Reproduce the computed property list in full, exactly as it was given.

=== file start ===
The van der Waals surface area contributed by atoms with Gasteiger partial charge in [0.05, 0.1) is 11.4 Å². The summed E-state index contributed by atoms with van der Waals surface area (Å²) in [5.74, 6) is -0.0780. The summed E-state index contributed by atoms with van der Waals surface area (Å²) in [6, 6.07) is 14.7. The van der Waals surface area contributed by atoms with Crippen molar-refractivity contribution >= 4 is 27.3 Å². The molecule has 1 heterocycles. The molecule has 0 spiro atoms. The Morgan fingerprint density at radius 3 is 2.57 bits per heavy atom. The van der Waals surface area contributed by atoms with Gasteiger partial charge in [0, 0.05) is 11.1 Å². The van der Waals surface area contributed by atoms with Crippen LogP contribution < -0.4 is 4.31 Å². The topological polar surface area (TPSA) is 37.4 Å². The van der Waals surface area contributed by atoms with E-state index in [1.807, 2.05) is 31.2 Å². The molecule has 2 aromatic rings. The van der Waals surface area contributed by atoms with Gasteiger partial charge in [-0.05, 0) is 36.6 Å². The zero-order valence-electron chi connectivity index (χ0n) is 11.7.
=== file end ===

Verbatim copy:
The van der Waals surface area contributed by atoms with Gasteiger partial charge in [0.05, 0.1) is 11.4 Å². The summed E-state index contributed by atoms with van der Waals surface area (Å²) in [5.74, 6) is -0.0780. The summed E-state index contributed by atoms with van der Waals surface area (Å²) in [6, 6.07) is 14.7. The van der Waals surface area contributed by atoms with Crippen molar-refractivity contribution >= 4 is 27.3 Å². The molecule has 1 heterocycles. The molecule has 0 spiro atoms. The Morgan fingerprint density at radius 3 is 2.57 bits per heavy atom. The van der Waals surface area contributed by atoms with Gasteiger partial charge in [0, 0.05) is 11.1 Å². The van der Waals surface area contributed by atoms with Crippen LogP contribution < -0.4 is 4.31 Å². The topological polar surface area (TPSA) is 37.4 Å². The van der Waals surface area contributed by atoms with E-state index in [1.807, 2.05) is 31.2 Å². The molecule has 2 aromatic rings. The van der Waals surface area contributed by atoms with Gasteiger partial charge in [-0.05, 0) is 36.6 Å². The zero-order valence-electron chi connectivity index (χ0n) is 11.7.